Paarl Mountain Home

WORDS Gina Dionisio PHOTOS Shaun van Wyngaardt, Cindy Pascoal Photography ARCHITECT Erik Grobler CONTRACTOR Energy Master Builders

Perched high up in the mountain above Paarl, this house offers sweeping panoramic views of the valley below.

“Standing in the courtyard, looking straight through the wide doors and over the rim-flow pool, you get a magnificent view of the Drakenstein Mountains at the other side of the valley,” says architect Erik Grobler. It’s this breathtaking view, the plot’s proximity to nature and the client’s love of natural materials which ultimately set the scene for Erik’s minimalistic design.

“The client wanted a house that was honest, sincere and incorporated natural materials like granite, oak, slate and concrete,” says Erik.

The house consists of three single-storey pitched-roof sections connected by a flat concrete roof. Wrapping around the north, east and west edges, the concrete tapers to a thin line and helps screen the house from the sun. “The house is defined by the concrete roof that extends beyond the outer walls. We wanted to keep the concrete line as thin as practically possible,” says Erik.

Paarl Mountain Home
A view of the Drakenstein Mountains across the Paarl valley.

‘Space’ is a key element in the design of the house. “The decision to incorporate large-scale 3 by 8 metre doors and windows had a direct effect on the sense of spaciousness that runs throughout the design of the house. By increasing the scale of the windows and doors, we maximised the view over the valley below. If you’re standing in the courtyard looking out through the living area to the veranda, you can still see the very top of the mountain across the valley,” explains Erik.

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“The doors and windows continue up to the concrete soffit of the ceiling. This increases the sense of connection to exterior.”

Paarl Mountain Home
The L-shaped house consists of three single-story sections are connected by a flat concrete roof extension, which wraps around the north, east and west edges of the house to help screen it from the sun.

To make the most of the view from this plot, the living area, kitchen and main bedroom were moved forward as much as possible. The other three bedrooms in the house all lie along the south boundary of the property and face the central Mediterranean-style courtyard which was designed by landscaper Danie Steenkamp from DDS Projects. Lined with olive trees and protected from the wind, the courtyard serves as an inner sanctum.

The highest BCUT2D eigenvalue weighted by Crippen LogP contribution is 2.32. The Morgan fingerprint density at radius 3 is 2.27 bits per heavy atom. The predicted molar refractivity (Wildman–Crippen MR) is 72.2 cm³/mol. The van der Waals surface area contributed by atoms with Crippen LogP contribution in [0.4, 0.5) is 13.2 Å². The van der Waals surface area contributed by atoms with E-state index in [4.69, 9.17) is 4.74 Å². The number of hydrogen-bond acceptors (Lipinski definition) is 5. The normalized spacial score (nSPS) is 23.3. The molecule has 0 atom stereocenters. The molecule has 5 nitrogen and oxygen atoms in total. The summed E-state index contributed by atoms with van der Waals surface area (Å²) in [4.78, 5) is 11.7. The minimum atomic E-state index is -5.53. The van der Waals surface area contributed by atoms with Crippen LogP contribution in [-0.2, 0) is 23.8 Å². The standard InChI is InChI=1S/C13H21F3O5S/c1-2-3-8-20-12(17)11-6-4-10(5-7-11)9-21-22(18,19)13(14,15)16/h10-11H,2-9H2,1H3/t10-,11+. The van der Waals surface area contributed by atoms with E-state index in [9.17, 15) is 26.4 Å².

Paarl Mountain Home

“Towards the end of the construction stage, the client had the idea to put a large granite block in the middle of the courtyard. It works quite well. The large granite block gives a visual gravity and strong definition to the courtyard and counterbalances the house surrounding it. The natural and slanted block contrast with the linear and rectangular controlled house and thus sets the courtyard apart with an own identity,” says Erik.

In the interior, the subtle homage to nature is evident through the choice of colour palette and soft furnishings.

“The clients spotted this particular green hue in a gallery in McGregor and they fell in love with it. The colour just seemed to resonate with the house,” Erik says of the kitchen. “They wanted a clean and soothing aesthetic that sits quietly but boldly”.

The touches of olive green and purple which run through the house closely mirror the verdant shades in the courtyard and the mountains beyond.

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